Jane Kleeb, 402-705-3622,
Art Tanderup, 402-278-0942,
Paul Blackburn, 612-599-5568,

Landowners, Experts React to TransCanada Keystone Pipeline Spill

Foreign company orders “no-fly” zone over spill site; underestimates spilled oil volume by tens of thousands of gallons

Lincoln — Bold Nebraska is currently monitoring the spill on TransCanada’s Keystone pipeline that was first observed and reported by a landowner on Saturday, April 2, but not reported by the company to the public until Monday — two days later.

“It is appalling that TransCanada’s state-of-the-art leak detection system failed,” said Art Tanderup, a Nebraska farmer whose land was on the Keystone XL pipeline route. “The soil has been ruined, wells and aquifers threatened, and the health and livelihood of the area residents has been compromised. I shudder at the thought of this happening on our farm if the proposed KXL were to be built. With our porous soil, this kind of leak would seriously contaminate the Ogallala Aquifer. Once it is contaminated, it cannot be cleaned up.”

“TransCanada lied to us. We were told the pipeline would never leak, don’t worry about it,” said South Dakota landowner Mike Sibson, whose land lies near a pipeline pump station. “When we heard about the spill on Monday and went down to look, my stomach fell out. I thought, ‘What if that happened on my property?’ I’d be devastated. It made me feel terrible knowing that threat is at my back door; it made that threat real, knowing it can and will happen. I have land a mile south of a pipeline pump station, where there is a higher probability for a leak.”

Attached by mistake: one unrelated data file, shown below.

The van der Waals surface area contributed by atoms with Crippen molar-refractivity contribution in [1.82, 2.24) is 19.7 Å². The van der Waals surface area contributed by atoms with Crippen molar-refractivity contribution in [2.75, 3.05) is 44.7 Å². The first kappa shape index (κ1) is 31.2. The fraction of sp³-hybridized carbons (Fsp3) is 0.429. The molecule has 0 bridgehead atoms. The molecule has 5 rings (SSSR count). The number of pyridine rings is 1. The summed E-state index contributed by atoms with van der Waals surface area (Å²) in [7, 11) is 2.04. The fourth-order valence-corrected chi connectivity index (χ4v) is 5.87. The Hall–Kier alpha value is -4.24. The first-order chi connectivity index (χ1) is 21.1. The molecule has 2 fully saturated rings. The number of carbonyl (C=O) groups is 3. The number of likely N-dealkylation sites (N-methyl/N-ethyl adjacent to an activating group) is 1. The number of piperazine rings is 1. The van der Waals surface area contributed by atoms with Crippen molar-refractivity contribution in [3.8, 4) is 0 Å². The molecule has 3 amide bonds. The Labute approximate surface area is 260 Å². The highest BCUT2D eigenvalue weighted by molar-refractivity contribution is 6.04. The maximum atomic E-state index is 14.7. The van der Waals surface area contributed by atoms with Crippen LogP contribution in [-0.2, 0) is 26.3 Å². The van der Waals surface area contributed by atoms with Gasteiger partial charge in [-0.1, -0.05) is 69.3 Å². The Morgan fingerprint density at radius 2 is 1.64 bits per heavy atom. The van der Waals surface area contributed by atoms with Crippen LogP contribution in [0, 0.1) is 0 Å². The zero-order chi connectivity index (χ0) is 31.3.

“Tarsands is a unique risk to farmland and water. Roughly 30% of the contents of the pipeline is chemicals like benzene, and we have yet to see any water or soil tests,” said Bold Nebraska director Jane Kleeb. “Landowners have reported truckloads of contaminated soil being transported off the site and yet we still have no confirmation of the leak source. We call on Gov. Ricketts and the PSC to conduct a pipeline integrity review on the Keystone 1 segment than runs through the eastern part of our state.”

“The fact that the Keystone Pipeline has sprung another leak is disturbing,” said Paul Blackburn, the author of a 2010 report on the manufacturing of defective pipe steel. “It suggests that TransCanada’s quality control systems failed to detect a defective pipe segment or defective weld.”

“It’s not surprising that somebody driving by discovered the leak before TransCanada,” Blackburn added. “TransCanada’s leak detection system simply cannot quickly detect leaks amounting to hundreds of barrels. Usually people smell a leak before the computers can.”

View Bold Nebraska’s Keystone pipeline spill timeline:

# # #